Beyond the pure product announcements I am sure Marc will probably have a few comments about the foundation or the children’s hospital or the new headquarters campus.  Maybe they’ll have some architectural drawings, that would be nice.  Then there’s Metalica and all the entertainment that’s planned.  But this is a digression of sorts.

There are also multiple user group meetings going on early in the week as AppExchange partners take advantage of the location and the customer traffic to bring their users together.  Zuora and Cloud9 have told me they are holding events and I am sure there are others.  Perhaps that’s why Dreamforce starts in the middle of the week.

So that’s what I know, or rather these are my hunches.  After more than a decade, this company is still growing like a weed, customers give it high approval ratings (which I have checked), the company keeps on innovating and Dreamforce has become one of the milestones on the IT calendar.  Bring it on.


One of the more revealing things I heard from Marc Benioff at Cloudforce 2011 in New York last week was his idea about how his company will continue to build out its product line.  Marc’s never been super secretive about his general direction though product specifics have always been closely kept.  But in our conversation, he reiterated a long held belief that makes more sense than ever.

For a long time the natural assumption has been that a software company needs to balance out its offerings.  So, a company focusing on back office financials should build or buy CRM and a CRM company should build or buy ERP.  But the number of companies that succeeded at this approach is small.  Only a few companies I can think of actually succeeded in this and they were all back office software companies to start with.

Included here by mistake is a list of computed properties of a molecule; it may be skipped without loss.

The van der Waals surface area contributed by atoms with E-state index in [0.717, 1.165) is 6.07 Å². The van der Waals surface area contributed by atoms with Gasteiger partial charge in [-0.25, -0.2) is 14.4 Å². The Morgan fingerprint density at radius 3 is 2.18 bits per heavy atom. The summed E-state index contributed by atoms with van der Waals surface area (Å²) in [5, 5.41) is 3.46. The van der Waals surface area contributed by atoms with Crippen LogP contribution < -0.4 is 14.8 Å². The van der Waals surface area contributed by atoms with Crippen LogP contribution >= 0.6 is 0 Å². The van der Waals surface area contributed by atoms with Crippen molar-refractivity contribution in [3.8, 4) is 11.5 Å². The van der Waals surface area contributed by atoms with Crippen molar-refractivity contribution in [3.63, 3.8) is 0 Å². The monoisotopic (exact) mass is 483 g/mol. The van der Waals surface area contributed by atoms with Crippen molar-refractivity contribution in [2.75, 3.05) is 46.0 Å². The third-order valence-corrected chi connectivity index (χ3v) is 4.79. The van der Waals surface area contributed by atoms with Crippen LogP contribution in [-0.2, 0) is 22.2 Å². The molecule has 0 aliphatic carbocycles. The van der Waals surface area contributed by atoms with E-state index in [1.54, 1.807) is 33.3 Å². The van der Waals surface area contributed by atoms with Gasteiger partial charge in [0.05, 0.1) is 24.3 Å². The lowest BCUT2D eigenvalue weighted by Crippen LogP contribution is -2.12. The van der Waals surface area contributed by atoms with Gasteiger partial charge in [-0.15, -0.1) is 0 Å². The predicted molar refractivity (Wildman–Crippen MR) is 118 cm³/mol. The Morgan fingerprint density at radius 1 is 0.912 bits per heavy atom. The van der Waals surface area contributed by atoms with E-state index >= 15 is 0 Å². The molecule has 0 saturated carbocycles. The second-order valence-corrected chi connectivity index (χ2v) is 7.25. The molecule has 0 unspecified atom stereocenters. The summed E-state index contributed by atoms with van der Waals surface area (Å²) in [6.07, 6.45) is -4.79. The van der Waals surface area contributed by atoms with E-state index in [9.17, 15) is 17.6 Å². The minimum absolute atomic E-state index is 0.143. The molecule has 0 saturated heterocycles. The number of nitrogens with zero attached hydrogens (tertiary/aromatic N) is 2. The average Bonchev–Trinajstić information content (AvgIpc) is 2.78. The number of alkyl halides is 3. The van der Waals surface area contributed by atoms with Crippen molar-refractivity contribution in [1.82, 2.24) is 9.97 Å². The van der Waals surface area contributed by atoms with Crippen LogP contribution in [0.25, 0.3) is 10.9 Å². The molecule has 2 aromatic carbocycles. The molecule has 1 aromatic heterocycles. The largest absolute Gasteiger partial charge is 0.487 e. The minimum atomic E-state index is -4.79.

SAP, Oracle and Microsoft come to mind and you can add Sage too if you also add the caveat that Sage buys everything.  NetSuite built everything at once, more or less, but started as an ERP company and its DNA remains squarely in the back office.  Ask CEO Zach Nelson about his approach and he’ll tell you that ERP is the system of record, period.  I am not saying any idea is good or bad.  The companies I’ve named have been very successful and they are long lived.  But past performance is no indicator of the future, as they keep telling me in the mutual fund industry.

Siebel was a successful front office company that never expressed interest in developing back office technology.  Siebel’s expressed strategy was to be a good integration partner.  They might have pursued a strategy like what I think Salesforce is pursuing but they ran out of runway.  The product had issues and there were reputation issues that may or may not have been their fault and the investors grew impatient.  At any rate, Siebel became an asset of Oracle and continues to be the backbone of Oracle’s CRM platform and it is integrated well with Oracle Financials at this point.